It's been a madcap few weeks, and I can't see things slowing down for a while yet. Since this is one of my rare days at home without a screaming deadline [plenty of deadlines, just none of them screaming yet], thought I'd say hello and tell you what I've doing lately. Teaching, lots of teaching. Writing, plenty of that too. Polishing my submission for the Scotland Writes opportunity, especially.
But I spent the weekend away, most of it in That Fancy London. Had a reunion dinner with almost everyone from the Lighthouse TV drama team writing project, lovely to catch up and see how people are doing. Since we last met in April there's been a marriage in the ranks, and a new baby is imminent. Lots of writing, plenty of successes, more to come. Rest of weekend with friends, and saw Zombieland. Aces.
Sunday I headed into the Midlands and spent the night with Quakers. [They really are the friendliest of people.] Monday, I was on location watching filming for my first ever TV screenwriting commission. It's an episode of medical drama Doctors, due to be broadcast by BBC1 on Wednesday February 10, 2010. [Contract obligations preclude me telling you anything about the plot, especially serial elements.]
So what can I say? The day was spent shooting at two locations, both privately-owned homes. First thing was three scenes at a home in Bournville, the suburb built by Lord Cadbury for his workers. [Appropriately enough, the owner left out a massive bowl of chocolate buttons which were happily consumed by cast and crew. As a consequence this residence is nacknamed the Chocolate House.]
Two of the three scenes called for an infant actor, which creates it own problems. Doctors is shot on a tight, tight schedule. That means there isn't much time for the toddler to do what's needed, and infants don't always perform upon demand. Tricky! Having completed that sequence, it was into the vans and across the suburbs to another location. Two exteriors were needed, before heading indoors.
The first was an establishing shot, which looked beautiful. The second proved tougher, with dialogue, plus characters coming and going, all of which needed to be captured from different angles. Doctors doesn't have permission to shut down streets, so it can be at the mercy of passing pedestrians, planes flying overhead - and, especially, traffic. Challenging is not the word for it!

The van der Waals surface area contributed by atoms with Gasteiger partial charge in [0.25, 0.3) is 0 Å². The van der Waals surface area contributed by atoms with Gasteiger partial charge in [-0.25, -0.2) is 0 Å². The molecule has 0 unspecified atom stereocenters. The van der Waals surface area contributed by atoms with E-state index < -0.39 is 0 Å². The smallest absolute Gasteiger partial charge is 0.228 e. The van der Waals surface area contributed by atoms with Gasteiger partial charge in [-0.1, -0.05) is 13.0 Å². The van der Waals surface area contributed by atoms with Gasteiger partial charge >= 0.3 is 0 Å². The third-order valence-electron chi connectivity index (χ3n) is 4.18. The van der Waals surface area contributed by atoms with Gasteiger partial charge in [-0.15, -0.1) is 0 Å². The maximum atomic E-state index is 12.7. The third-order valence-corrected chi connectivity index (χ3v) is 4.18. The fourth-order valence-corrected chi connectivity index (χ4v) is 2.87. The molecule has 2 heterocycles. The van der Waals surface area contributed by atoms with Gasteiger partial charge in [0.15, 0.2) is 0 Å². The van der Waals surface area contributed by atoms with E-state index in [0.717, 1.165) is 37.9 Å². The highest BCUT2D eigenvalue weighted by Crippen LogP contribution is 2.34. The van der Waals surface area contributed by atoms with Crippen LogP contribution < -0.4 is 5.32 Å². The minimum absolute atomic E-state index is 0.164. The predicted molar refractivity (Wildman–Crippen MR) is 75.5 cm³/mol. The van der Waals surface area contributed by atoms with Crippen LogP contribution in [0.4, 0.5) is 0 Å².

Despite all these factors, the final exterior for the day was completed before lunch. [Just as well, since a day that started beautiful turned grey after lunch with sheets of rain lashing past at times.] After a pub lunch, it was indoors for a plethora of scenes from my story of the day - and another infant actor. The wee mite was a star, but filming round a toddler is never straight forward.
I stayed till late afternoon, but had to leave before five. The cast and crew still had hours of week ahead of them, but were remaining remarkably good humoured. They made me very welcome and I managed to keep out of the way 99% of the time. Spending a day on set certainly gave me new found respect for how hard a throwaway sentence in a script can make life for those shooting your story.
So, what did I learn from my day on location with Doctors? Having one infant in your story is asking for trouble - having two is verging on sadism. It's not enough to think about your scene to scene transitions, you also need to think about transitions within each scene; how the balance of power shifts between characters, how the energy rises and falls, how to find the best endpoint.
Having been to plenty of recordings of my work, I wasn't surprised to hear my words sound very different when acted by professionals. I'd a fair idea how the regulars would say their lines, but the guest actors for my story of the day found new angles and corners I hadn't noticed in the script. Suspect I've lucked out with them. All in all, a fascinating glimpse behind the scenes for me.
The experience has left me more determined than ever to get more scripts commissioned. I've two pitches lurking in the big pile, waiting to be read, but nothing in the story bank. Need to get more proposals into the works. I've broken my duck, but now I need to prove that wasn't a fluke. One broadcast credit proves I've not a total novice, but it's credits two, three and four that show you're a professional.